Tokyo: Asian stocks slumped to a three-month low, led by Mitsubishi UFJ Financial Group Inc. and Sumitomo Mitsui Financial Group Inc., after the banks reported losses on investments related to US subprime loans.
Mitsubishi UFJ, Japan’s largest bank, slumped 5.3% to 1.08 million yen (Rs37,800), a two-year low. Sumitomo Mitsui, the third biggest, lost 5.9% to 920,000 yen, its lowest since September 2005.
Toyota Motor Corp. and Westfield Group, which has 59 shopping malls in the US, dropped after Wal-Mart Stores Inc. cut its profit forecast, adding to evidence consumer spending is cooling in the world’s biggest economy.
“The bearish camp that looks at this as a trigger for a real?economic?downturn seems to be growing,” said Thue Isen, who manages about $1 billion (Rs4,070 crore) in Asian equities at BankInvest Group in Singapore. “Risk has been re-packaged and traded between banks over the past few years and that makes it difficult for investors to have a good view on who has exposure.”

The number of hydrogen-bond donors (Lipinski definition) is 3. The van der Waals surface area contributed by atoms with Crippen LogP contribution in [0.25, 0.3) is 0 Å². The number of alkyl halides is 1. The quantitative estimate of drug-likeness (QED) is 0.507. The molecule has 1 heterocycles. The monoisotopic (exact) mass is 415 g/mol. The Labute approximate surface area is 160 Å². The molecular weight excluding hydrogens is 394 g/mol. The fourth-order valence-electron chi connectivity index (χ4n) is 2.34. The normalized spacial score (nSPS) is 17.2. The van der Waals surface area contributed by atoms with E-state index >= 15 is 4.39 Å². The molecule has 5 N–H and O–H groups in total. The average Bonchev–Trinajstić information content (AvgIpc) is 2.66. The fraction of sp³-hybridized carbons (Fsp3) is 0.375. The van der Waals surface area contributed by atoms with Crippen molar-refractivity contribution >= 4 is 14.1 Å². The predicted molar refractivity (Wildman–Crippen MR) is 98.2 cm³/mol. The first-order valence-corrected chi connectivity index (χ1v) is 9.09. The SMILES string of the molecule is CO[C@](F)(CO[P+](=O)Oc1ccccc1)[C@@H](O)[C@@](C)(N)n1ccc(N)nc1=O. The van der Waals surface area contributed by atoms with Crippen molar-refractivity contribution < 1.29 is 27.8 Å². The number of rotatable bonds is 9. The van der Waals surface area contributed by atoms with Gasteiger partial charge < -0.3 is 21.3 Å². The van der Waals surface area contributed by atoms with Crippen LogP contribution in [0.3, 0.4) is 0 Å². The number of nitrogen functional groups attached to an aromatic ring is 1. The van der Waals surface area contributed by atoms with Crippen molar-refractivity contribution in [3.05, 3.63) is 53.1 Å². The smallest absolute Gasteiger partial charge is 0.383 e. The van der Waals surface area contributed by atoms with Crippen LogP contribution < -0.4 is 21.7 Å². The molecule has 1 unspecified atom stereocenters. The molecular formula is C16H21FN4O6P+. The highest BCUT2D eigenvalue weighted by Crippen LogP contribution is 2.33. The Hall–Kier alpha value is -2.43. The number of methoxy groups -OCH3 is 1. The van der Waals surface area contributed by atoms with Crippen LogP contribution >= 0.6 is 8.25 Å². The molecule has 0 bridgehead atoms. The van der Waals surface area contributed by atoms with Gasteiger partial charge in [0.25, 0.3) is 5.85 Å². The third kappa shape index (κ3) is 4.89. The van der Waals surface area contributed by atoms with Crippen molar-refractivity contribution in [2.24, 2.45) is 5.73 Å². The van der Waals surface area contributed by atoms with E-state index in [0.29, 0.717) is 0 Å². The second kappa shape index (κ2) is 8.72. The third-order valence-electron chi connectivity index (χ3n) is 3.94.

The Morgan Stanley Capital International (MSCI) Asia-Pacific Index lost 2.3% to 145.83 at 5:51pm in Tokyo. The MSCI Asia-Pacific Financials Index slumped 3.3%, the biggest decline among the measure’s 10 industry groups.
Japan’s Nikkei 225 Stock Average slid 2.2%. Matsushita Electric Industrial Co. slumped to a 22-month low.
Australia’s S&P/ASX 200 Index slid 3% to a five-month low after a report showed consumer confidence tumbled the most in nine months.
Indonesia’s Jakarta Composite index slumped 6.8%, the most in over three years, as investors cut holdings of riskier assets such as emerging-market stocks.
Stock markets were closed in India and South Korea.
In the US, Standard & Poor’s 500 futures dropped 0.6%. In Europe, the Dow Jones Stoxx 600 Index fell 1.2%.
Sumitomo Mitsui said it recorded “several billion yen” of losses in the three months to 30 June, after selling 350 billion yen in US mortgage-backed securities, including some backed by subprime loans.
Kazue Somiya in Tokyo and Emma O’Brien in Wellington contributed to this story.